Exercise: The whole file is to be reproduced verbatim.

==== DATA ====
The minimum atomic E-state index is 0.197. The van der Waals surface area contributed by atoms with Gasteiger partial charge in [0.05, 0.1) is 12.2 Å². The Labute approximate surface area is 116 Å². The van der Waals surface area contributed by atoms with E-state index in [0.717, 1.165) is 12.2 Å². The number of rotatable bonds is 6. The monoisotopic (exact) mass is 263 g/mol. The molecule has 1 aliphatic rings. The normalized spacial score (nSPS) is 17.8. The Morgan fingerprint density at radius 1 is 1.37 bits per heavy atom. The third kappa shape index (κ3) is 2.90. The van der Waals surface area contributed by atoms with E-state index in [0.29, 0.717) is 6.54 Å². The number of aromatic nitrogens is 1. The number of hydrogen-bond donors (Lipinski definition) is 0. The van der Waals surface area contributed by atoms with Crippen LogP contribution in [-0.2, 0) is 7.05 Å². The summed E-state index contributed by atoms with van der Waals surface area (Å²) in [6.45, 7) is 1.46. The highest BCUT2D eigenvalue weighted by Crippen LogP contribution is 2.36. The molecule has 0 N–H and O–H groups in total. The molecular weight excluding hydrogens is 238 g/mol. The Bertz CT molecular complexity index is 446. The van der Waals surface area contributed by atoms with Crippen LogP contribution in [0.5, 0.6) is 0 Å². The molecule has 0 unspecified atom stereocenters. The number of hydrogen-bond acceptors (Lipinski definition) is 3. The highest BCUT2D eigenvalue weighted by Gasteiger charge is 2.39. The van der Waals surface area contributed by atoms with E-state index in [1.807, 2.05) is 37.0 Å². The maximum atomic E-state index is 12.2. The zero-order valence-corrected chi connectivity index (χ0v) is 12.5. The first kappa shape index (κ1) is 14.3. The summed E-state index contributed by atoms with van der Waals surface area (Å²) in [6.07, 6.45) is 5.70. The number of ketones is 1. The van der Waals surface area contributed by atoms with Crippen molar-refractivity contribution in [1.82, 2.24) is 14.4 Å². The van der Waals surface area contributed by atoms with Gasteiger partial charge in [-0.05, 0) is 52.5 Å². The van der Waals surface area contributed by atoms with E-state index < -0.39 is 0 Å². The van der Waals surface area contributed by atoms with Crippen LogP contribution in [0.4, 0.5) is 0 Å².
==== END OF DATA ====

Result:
The minimum atomic E-state index is 0.197. The van der Waals surface area contributed by atoms with Gasteiger partial charge in [0.05, 0.1) is 12.2 Å². The Labute approximate surface area is 116 Å². The van der Waals surface area contributed by atoms with E-state index in [0.717, 1.165) is 12.2 Å². The number of rotatable bonds is 6. The monoisotopic (exact) mass is 263 g/mol. The molecule has 1 aliphatic rings. The normalized spacial score (nSPS) is 17.8. The Morgan fingerprint density at radius 1 is 1.37 bits per heavy atom. The third kappa shape index (κ3) is 2.90. The van der Waals surface area contributed by atoms with E-state index in [0.29, 0.717) is 6.54 Å². The number of aromatic nitrogens is 1. The number of hydrogen-bond donors (Lipinski definition) is 0. The van der Waals surface area contributed by atoms with Crippen LogP contribution in [-0.2, 0) is 7.05 Å². The summed E-state index contributed by atoms with van der Waals surface area (Å²) in [6.45, 7) is 1.46. The highest BCUT2D eigenvalue weighted by Crippen LogP contribution is 2.36. The molecule has 0 N–H and O–H groups in total. The molecular weight excluding hydrogens is 238 g/mol. The Bertz CT molecular complexity index is 446. The van der Waals surface area contributed by atoms with Crippen LogP contribution in [0.5, 0.6) is 0 Å². The molecule has 0 unspecified atom stereocenters. The number of hydrogen-bond acceptors (Lipinski definition) is 3. The highest BCUT2D eigenvalue weighted by Gasteiger charge is 2.39. The van der Waals surface area contributed by atoms with E-state index in [1.807, 2.05) is 37.0 Å². The maximum atomic E-state index is 12.2. The zero-order valence-corrected chi connectivity index (χ0v) is 12.5. The first kappa shape index (κ1) is 14.3. The summed E-state index contributed by atoms with van der Waals surface area (Å²) in [6.07, 6.45) is 5.70. The number of ketones is 1. The van der Waals surface area contributed by atoms with Crippen molar-refractivity contribution in [1.82, 2.24) is 14.4 Å². The van der Waals surface area contributed by atoms with Gasteiger partial charge in [-0.05, 0) is 52.5 Å². The van der Waals surface area contributed by atoms with E-state index < -0.39 is 0 Å². The van der Waals surface area contributed by atoms with Crippen LogP contribution in [0.4, 0.5) is 0 Å².